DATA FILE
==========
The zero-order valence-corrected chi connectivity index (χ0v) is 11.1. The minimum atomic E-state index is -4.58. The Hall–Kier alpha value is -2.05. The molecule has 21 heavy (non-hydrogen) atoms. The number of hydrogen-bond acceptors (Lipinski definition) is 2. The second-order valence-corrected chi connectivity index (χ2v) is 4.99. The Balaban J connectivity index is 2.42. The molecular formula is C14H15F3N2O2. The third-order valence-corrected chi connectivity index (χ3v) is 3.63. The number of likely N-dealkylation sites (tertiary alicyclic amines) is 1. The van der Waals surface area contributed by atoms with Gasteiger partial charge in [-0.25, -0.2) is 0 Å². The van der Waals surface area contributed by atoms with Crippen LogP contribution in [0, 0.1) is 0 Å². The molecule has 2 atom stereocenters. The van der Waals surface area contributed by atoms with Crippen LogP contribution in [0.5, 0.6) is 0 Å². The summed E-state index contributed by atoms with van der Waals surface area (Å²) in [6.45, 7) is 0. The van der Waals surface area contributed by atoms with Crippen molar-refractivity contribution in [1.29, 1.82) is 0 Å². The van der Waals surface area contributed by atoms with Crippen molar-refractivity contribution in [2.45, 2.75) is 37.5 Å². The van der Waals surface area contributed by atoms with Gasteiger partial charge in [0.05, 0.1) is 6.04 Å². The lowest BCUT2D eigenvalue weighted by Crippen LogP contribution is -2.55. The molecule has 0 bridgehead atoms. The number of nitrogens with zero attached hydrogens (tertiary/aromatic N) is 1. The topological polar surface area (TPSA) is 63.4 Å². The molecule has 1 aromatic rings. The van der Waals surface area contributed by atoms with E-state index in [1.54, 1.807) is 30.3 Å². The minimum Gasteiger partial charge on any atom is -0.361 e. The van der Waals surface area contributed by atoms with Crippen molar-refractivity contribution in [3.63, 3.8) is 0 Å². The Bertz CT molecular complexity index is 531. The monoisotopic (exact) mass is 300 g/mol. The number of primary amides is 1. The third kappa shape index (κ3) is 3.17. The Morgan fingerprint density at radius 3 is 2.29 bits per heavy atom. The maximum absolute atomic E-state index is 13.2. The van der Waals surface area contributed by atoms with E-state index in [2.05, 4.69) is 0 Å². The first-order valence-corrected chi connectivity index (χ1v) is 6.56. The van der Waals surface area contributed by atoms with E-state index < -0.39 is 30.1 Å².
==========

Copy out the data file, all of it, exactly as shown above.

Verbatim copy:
The zero-order valence-corrected chi connectivity index (χ0v) is 11.1. The minimum atomic E-state index is -4.58. The Hall–Kier alpha value is -2.05. The molecule has 21 heavy (non-hydrogen) atoms. The number of hydrogen-bond acceptors (Lipinski definition) is 2. The second-order valence-corrected chi connectivity index (χ2v) is 4.99. The Balaban J connectivity index is 2.42. The molecular formula is C14H15F3N2O2. The third-order valence-corrected chi connectivity index (χ3v) is 3.63. The number of likely N-dealkylation sites (tertiary alicyclic amines) is 1. The van der Waals surface area contributed by atoms with Gasteiger partial charge in [-0.25, -0.2) is 0 Å². The van der Waals surface area contributed by atoms with Crippen LogP contribution in [0, 0.1) is 0 Å². The molecule has 2 atom stereocenters. The van der Waals surface area contributed by atoms with Crippen LogP contribution in [0.5, 0.6) is 0 Å². The summed E-state index contributed by atoms with van der Waals surface area (Å²) in [6.45, 7) is 0. The van der Waals surface area contributed by atoms with Crippen molar-refractivity contribution in [1.29, 1.82) is 0 Å². The van der Waals surface area contributed by atoms with Crippen molar-refractivity contribution in [2.45, 2.75) is 37.5 Å². The van der Waals surface area contributed by atoms with Gasteiger partial charge in [0.05, 0.1) is 6.04 Å². The lowest BCUT2D eigenvalue weighted by Crippen LogP contribution is -2.55. The molecule has 0 bridgehead atoms. The number of nitrogens with zero attached hydrogens (tertiary/aromatic N) is 1. The topological polar surface area (TPSA) is 63.4 Å². The molecule has 1 aromatic rings. The van der Waals surface area contributed by atoms with E-state index in [1.54, 1.807) is 30.3 Å². The minimum Gasteiger partial charge on any atom is -0.361 e. The van der Waals surface area contributed by atoms with Crippen molar-refractivity contribution in [3.63, 3.8) is 0 Å². The Bertz CT molecular complexity index is 531. The monoisotopic (exact) mass is 300 g/mol. The number of primary amides is 1. The third kappa shape index (κ3) is 3.17. The Morgan fingerprint density at radius 3 is 2.29 bits per heavy atom. The maximum absolute atomic E-state index is 13.2. The van der Waals surface area contributed by atoms with E-state index in [2.05, 4.69) is 0 Å². The first-order valence-corrected chi connectivity index (χ1v) is 6.56. The van der Waals surface area contributed by atoms with E-state index < -0.39 is 30.1 Å².